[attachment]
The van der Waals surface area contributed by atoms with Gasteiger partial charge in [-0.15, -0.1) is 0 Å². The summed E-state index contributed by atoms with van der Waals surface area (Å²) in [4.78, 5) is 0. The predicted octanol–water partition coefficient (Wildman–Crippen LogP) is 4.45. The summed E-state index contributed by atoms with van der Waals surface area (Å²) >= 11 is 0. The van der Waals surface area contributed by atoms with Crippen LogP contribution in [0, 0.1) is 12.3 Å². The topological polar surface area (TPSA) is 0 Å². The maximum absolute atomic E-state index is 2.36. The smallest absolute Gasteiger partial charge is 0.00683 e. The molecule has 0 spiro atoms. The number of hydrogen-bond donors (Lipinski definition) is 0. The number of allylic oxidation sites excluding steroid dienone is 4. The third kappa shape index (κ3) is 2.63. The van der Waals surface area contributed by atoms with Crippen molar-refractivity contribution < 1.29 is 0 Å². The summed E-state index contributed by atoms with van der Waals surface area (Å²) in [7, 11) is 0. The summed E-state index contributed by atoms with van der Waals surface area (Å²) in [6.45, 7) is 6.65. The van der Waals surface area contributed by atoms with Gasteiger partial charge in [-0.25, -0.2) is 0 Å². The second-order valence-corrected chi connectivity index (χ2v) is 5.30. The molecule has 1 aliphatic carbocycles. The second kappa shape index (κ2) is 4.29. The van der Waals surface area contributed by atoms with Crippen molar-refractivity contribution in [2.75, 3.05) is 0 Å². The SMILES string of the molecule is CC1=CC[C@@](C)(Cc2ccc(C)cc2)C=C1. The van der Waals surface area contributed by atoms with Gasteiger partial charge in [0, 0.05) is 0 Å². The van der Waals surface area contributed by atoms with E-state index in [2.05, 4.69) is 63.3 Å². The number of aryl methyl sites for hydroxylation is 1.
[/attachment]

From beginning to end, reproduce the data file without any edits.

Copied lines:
The van der Waals surface area contributed by atoms with Gasteiger partial charge in [-0.15, -0.1) is 0 Å². The summed E-state index contributed by atoms with van der Waals surface area (Å²) in [4.78, 5) is 0. The predicted octanol–water partition coefficient (Wildman–Crippen LogP) is 4.45. The summed E-state index contributed by atoms with van der Waals surface area (Å²) >= 11 is 0. The van der Waals surface area contributed by atoms with Crippen LogP contribution in [0, 0.1) is 12.3 Å². The topological polar surface area (TPSA) is 0 Å². The maximum absolute atomic E-state index is 2.36. The smallest absolute Gasteiger partial charge is 0.00683 e. The molecule has 0 spiro atoms. The number of hydrogen-bond donors (Lipinski definition) is 0. The number of allylic oxidation sites excluding steroid dienone is 4. The third kappa shape index (κ3) is 2.63. The van der Waals surface area contributed by atoms with Crippen molar-refractivity contribution < 1.29 is 0 Å². The summed E-state index contributed by atoms with van der Waals surface area (Å²) in [7, 11) is 0. The summed E-state index contributed by atoms with van der Waals surface area (Å²) in [6.45, 7) is 6.65. The van der Waals surface area contributed by atoms with Gasteiger partial charge in [-0.25, -0.2) is 0 Å². The second-order valence-corrected chi connectivity index (χ2v) is 5.30. The molecule has 1 aliphatic carbocycles. The second kappa shape index (κ2) is 4.29. The van der Waals surface area contributed by atoms with Crippen molar-refractivity contribution in [2.75, 3.05) is 0 Å². The SMILES string of the molecule is CC1=CC[C@@](C)(Cc2ccc(C)cc2)C=C1. The van der Waals surface area contributed by atoms with Gasteiger partial charge in [0, 0.05) is 0 Å². The van der Waals surface area contributed by atoms with E-state index in [2.05, 4.69) is 63.3 Å². The number of aryl methyl sites for hydroxylation is 1.